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George & Martha Washington – Cherrie Historical Portrait Dolls

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Nov 122016
 
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Cherrie Historical Portrait Dolls were made by Josephine Aldrich Harris of Birmingham, Alabama. Ms. Harris, also a noted local poet, was born in 1919. It is not known when she made her dolls. Besides George and Martha Washington, she also made Abraham Lincoln, Louisa May Alcott and Florence Nightingale. They are all rare; there may be others in the series.

Bonnie Bride Doll by Deluxe Reading

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May 312016
 
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Bonnie Bride doll by Deluxe Reading. Photo courtesy of Diane Martz.

Deluxe Reading took the perennially popular bride doll to the next level with this unusual doll. Not only does Bonnie Bride “walk” down the aisle, but she “throws” her bouquet as well! She probably dates to the early 1960s. Like many other Deluxe Reading dolls, she was sold only in grocery stores.

Body Construction
Bonnie Bride is a 21″ doll with a hollow rigid vinyl body and legs, and softer vinyl head and arms. She has blue sleep eyes with brush lashes, and painted lashes below each eye. Her brunette hair is in a short bob style. She is jointed at the shoulders, neck and hips. Her right hand has a hole in it to hold her bouquet. Bonnie’s most remarkable feature is a mechanism, consisting of a metal lever in her back connected to her right arm, that enables her to “throw” her bouquet.

Markings
She is marked “21HH K61” on the back of her head below the hairline.

Clothing
Bonnie wears a long sleeved satin bridal gown with lace and pearl appliqués and a bow at the waistline; matching bridal cap with fingertip tulle veil; a hooped underskirt; white panties; white plastic heels; and her bridal bouquet. Her dress is not tagged.

Packaging
Bonnie comes packaged in a cardboard box with colorful graphics. See photos below. She comes complete with a white plastic mechanical stand. When you pull back on the lever, the wheels turn and propel her forward.

Bonnie Bride’s mechanical stand needs no batteries to operate. Photo courtesy of Diane Martz.



Copyright 2000-2016 by Zendelle Bouchard

Sweet Ann / Sweet Gail Dolls by Deluxe Reading

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May 232016
 
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Sweet Ann doll by Deluxe Reading has a sweet face. Her box has an illustration of her against a blue background. Photos courtesy of Francie Owens.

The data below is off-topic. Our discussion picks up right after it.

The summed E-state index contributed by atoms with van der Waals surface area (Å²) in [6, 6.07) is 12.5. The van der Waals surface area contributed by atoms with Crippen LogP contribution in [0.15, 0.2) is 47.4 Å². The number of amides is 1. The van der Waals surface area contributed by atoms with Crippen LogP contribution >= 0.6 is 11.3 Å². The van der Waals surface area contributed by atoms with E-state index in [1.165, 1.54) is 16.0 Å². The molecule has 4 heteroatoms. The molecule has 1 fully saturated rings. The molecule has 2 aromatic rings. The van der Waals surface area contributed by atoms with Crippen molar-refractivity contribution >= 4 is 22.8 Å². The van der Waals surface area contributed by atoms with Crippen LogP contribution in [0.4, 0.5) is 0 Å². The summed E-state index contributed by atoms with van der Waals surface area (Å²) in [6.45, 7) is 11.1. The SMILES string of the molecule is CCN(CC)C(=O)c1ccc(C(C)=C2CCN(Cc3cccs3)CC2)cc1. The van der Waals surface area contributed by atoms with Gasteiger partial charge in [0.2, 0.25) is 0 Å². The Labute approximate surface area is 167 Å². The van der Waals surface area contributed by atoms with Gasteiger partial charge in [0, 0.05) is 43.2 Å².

Sweet Ann and Sweet Gail are the same doll, only the color of their gown differentiates them. They were sold in grocery stores in the late 1950s or early 1960s.

Body Construction
Sweet Ann and Sweet Gail are among Deluxe Reading’s larger glamour dolls at 30″ tall. They are made of rigid vinyl or hard plastic, with a softer vinyl head, jointed at the neck, shoulders and hips.

Markings
She is marked “AE251/3” or “AE251/4G” on the back of her neck.

Clothing
Sweet Ann wears her fabulous red gown with silver and white underskirt, with red mitts. The bright red satin fabric fades to a duller red or orange over time. Around her neck is a pearl choker, and she wears drop pearl earrings and a tiara of silver sequins. Sweet Gail wears the same style gown, except that it is royal blue instead of red. This blue has often faded to purple over time.

Packaging
Sweet Ann’s original box is pictured above. Sweet Gail’s is the same basic design, but the dress is blue and the background is red.

This doll has lost her jewelry, but her dress retains its vibrant red color.



Copyright 1998-2016 by Zendelle Bouchard

14″ First Lady Dolls by Madame Alexander – First Series (1976-78)

 Alexander  Comments Off on 14″ First Lady Dolls by Madame Alexander – First Series (1976-78)
May 172016
 
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Madame Alexander issued six series of 14″ First Lady dolls beginning in 1976 and ending in 1990. The first series, available from 1976 through 1978, included Martha Washington, Abigail Adams, Martha Randolph, Dolley Madison, Elizabeth Monroe and Louisa Adams. The dolls are not portraits of the actual women, and Madame Alexander used creative license in selecting the hair and eye colors of the dolls. They are made of rigid vinyl, with rooted hair and sleep eyes with brush lashes. They are jointed at the neck, shoulders and hips, and wear beautifully made outfits. In addition to the outfit pieces described, each doll wears white stockings.

Martha Dandridge Custis Washington was the wife of George Washington, our nation’s first President. She was a young widow with two toddlers when she married Washington in 1759. Although the doll has light blonde hair, the real Martha was a brunette. She is remembered today as a warm and gracious hostess who treasured her privacy.

Martha Washington wears a silver and taupe brocade gown trimmed with champagne lace and ivory braid, with an attached lace stole and a lace mob cap. Her white cotton and net petticoat and pantalettes are trimmed with pink satin ribbon and white lace. She carries a brown velveteen bag adorned with an ivory lace motif. Pink satin shoes and a graduated “pearl” necklace complete her ensemble.